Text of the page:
Sniffing out big brother

An edited version of this post was uploaded on The Times of Malta.

One of the consequences of JPO, JM and FD (too many acronyms? Sorry, can’t be bothered with the full shebang) pulling stunts like the ones we’ve had to endure in these past weeks is that they throw the whole country in tilt.

I’m not just being General Obvious. What I mean is that thanks to the likely lads, the country’s collective attention is being totally taken up by the big question: what the hell will they dream up next to make us look like total fools in front of the rest of Europe?

This preoccupation with their exploits is very understandable, of course. However, it does carry the side effect that we don’t really tend to notice much of what else is going on when it comes to more mundane stuff such as bye-laws, legal notices and such like.

Which means that one particular gem that was rolled out a couple of days ago went totally under the radar. The announcement coincided with the greatest Judas scene in parliament since Mintoff voted against Sant in 1998, so of course most bloggers had bigger fish to fry.

However, this morning I suddenly remembered all about it. Family minister Chris Said is proposing banning under-18s from buying gas lighters. This is the ministry’s less-than inspired response to recent revelations that about 14 per cent of Fifth Form students use inhalants, which include lighter fluid, paint thinner, nail polish and glue (read report on

Judging by what was said by the same minister and by Foundation for Social Welfare Services CEO Sina Bugeja while they were promoting this “initiative” on the 8 o’clock news, this is only the first step in the great war against drugs. Nail polish, glue and paint thinner are likely to meet the same fate.

I do have the greatest respect for all the work that has been carried out by people like Ms Bugeja. But really, there is such a thing as allowing yourself to get carried away. I’m afraid that this new proposal carries more than a touch of over-zealousness.

Creating a taboo around mundane items whose primary purpose is perfectly innocent can only backfire. I wonder how many under-18s who were never bothered with inhaling anything worse than the smell of their mother’s cooking suddenly figured that they might as well give it a go before getting their hands on a lighter becomes as difficult an enterprise as locating a sane politician.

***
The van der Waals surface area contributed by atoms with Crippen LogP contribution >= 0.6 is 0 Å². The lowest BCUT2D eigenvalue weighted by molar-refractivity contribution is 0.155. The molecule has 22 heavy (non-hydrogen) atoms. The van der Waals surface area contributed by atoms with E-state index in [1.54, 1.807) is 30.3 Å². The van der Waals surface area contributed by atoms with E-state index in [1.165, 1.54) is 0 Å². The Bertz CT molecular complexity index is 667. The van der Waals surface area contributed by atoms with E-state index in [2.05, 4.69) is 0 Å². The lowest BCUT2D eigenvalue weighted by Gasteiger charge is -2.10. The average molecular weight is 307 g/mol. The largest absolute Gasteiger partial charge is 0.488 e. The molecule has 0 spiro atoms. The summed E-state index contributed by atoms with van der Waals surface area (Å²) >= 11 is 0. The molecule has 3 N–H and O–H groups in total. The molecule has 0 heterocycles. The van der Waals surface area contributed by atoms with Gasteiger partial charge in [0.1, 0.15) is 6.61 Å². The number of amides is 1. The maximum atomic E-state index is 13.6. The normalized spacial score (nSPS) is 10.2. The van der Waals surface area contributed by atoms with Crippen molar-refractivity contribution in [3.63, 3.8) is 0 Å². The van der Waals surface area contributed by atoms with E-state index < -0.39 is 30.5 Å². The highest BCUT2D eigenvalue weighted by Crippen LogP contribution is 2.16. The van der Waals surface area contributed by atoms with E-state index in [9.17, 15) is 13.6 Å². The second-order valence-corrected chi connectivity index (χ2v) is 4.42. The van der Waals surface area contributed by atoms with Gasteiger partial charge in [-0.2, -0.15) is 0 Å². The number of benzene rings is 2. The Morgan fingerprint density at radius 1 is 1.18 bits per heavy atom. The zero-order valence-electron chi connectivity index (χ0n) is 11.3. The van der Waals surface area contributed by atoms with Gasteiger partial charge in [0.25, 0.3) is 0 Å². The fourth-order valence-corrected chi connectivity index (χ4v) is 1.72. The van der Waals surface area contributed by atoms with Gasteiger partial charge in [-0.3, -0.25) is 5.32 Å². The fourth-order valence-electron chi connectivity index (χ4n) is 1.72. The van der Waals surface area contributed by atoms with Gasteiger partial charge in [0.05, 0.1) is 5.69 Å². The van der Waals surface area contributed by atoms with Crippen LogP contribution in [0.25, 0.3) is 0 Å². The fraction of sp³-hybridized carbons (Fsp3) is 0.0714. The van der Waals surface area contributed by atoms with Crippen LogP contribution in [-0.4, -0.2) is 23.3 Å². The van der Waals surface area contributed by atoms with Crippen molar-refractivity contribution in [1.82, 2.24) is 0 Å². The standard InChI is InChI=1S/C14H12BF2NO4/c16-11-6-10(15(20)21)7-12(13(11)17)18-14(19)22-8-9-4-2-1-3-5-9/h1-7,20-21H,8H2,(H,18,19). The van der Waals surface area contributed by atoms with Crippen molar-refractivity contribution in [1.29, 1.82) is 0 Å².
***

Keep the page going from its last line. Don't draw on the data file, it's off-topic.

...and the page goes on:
I can also just picture the scene when nail polish gets added to the list. Cue droves of desperate thirteen-year-olds forced to forego the trendy talon look. Not to mention the (understandable) irritation of arts students forced to get mummy/daddy to run to the shops every time they need some glue or paint thinner.

There are many common, everyday items that can be easily misused by youngsters and by adults alike. Banning them is certainly not the answer. Maybe it has escaped Ms Bugeja’s and Minister Said’s notice, but those who are that way inclined can get a hell of a trip from good, old petrol. Very cheap thrills for the price of a fiver and a small jerrycan, even allowing for the increase in the price of fuel. Would Ms Bugeja and Minister Said like to have the automatic fuel dispensers padlocked after hours, to make sure no errant teen falls off the straight and narrow path?

Would they also, perhaps, like to institute a curfew or stop under-18s from going out unaccompanied while they’re about it? After all, the great outdoors can offer way more potential for trouble than any old gas lighter. The point I’m trying to make here is that while taking reasonable steps to ensure the well-being of Maltese teens is highly laudable, you can never overestimate the importance of “reasonable”.

In my book, if they’re old enough to have kids and get married then they’re certainly old enough to buy something as mundane as a lighter. Education tends to be more effective than outright bans, which only serve to put people’s backs up.

In the UK they did try banning minors from buying gas lighter refills (note “refills”, as opposed to the lighters themselves). The move made no impact whatsoever on inhalant abuse statistics.

Which just goes to show that overdoing the Big Brother act can do more harm than good.